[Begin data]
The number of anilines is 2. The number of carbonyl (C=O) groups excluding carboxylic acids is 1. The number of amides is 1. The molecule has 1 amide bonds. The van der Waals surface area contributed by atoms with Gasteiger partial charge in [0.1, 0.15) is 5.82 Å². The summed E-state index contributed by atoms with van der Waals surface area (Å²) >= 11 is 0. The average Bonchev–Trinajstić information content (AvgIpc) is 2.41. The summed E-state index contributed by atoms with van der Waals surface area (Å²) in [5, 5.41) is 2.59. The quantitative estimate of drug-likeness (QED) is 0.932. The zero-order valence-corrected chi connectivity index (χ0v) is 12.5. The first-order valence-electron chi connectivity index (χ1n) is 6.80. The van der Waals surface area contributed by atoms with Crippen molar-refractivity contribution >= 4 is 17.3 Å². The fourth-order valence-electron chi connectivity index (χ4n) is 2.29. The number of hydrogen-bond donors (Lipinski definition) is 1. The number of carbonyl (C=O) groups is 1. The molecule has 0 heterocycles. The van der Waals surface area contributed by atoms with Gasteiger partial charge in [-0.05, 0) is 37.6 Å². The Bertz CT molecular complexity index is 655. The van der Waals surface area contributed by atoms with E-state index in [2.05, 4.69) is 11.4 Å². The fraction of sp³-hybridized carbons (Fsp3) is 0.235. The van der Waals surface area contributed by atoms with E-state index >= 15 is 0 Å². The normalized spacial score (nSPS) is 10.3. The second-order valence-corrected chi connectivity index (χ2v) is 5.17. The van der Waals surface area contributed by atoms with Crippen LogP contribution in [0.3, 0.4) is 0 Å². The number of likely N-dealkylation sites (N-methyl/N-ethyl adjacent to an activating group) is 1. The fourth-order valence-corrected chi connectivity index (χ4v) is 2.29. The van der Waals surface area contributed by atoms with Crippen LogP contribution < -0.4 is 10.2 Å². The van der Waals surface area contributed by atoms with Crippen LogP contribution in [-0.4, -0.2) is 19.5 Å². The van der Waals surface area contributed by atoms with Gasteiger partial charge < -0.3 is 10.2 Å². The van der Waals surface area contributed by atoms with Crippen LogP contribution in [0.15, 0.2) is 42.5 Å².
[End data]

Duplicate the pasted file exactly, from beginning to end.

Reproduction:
The number of anilines is 2. The number of carbonyl (C=O) groups excluding carboxylic acids is 1. The number of amides is 1. The molecule has 1 amide bonds. The van der Waals surface area contributed by atoms with Gasteiger partial charge in [0.1, 0.15) is 5.82 Å². The summed E-state index contributed by atoms with van der Waals surface area (Å²) >= 11 is 0. The average Bonchev–Trinajstić information content (AvgIpc) is 2.41. The summed E-state index contributed by atoms with van der Waals surface area (Å²) in [5, 5.41) is 2.59. The quantitative estimate of drug-likeness (QED) is 0.932. The zero-order valence-corrected chi connectivity index (χ0v) is 12.5. The first-order valence-electron chi connectivity index (χ1n) is 6.80. The van der Waals surface area contributed by atoms with Crippen molar-refractivity contribution >= 4 is 17.3 Å². The fourth-order valence-electron chi connectivity index (χ4n) is 2.29. The number of hydrogen-bond donors (Lipinski definition) is 1. The number of carbonyl (C=O) groups is 1. The molecule has 0 heterocycles. The van der Waals surface area contributed by atoms with Gasteiger partial charge in [-0.05, 0) is 37.6 Å². The Bertz CT molecular complexity index is 655. The van der Waals surface area contributed by atoms with E-state index in [2.05, 4.69) is 11.4 Å². The fraction of sp³-hybridized carbons (Fsp3) is 0.235. The van der Waals surface area contributed by atoms with E-state index >= 15 is 0 Å². The normalized spacial score (nSPS) is 10.3. The second-order valence-corrected chi connectivity index (χ2v) is 5.17. The van der Waals surface area contributed by atoms with Crippen LogP contribution in [0.3, 0.4) is 0 Å². The number of likely N-dealkylation sites (N-methyl/N-ethyl adjacent to an activating group) is 1. The fourth-order valence-corrected chi connectivity index (χ4v) is 2.29. The van der Waals surface area contributed by atoms with Crippen LogP contribution < -0.4 is 10.2 Å². The van der Waals surface area contributed by atoms with Crippen LogP contribution in [-0.4, -0.2) is 19.5 Å². The van der Waals surface area contributed by atoms with Gasteiger partial charge < -0.3 is 10.2 Å². The van der Waals surface area contributed by atoms with Crippen LogP contribution in [0.15, 0.2) is 42.5 Å².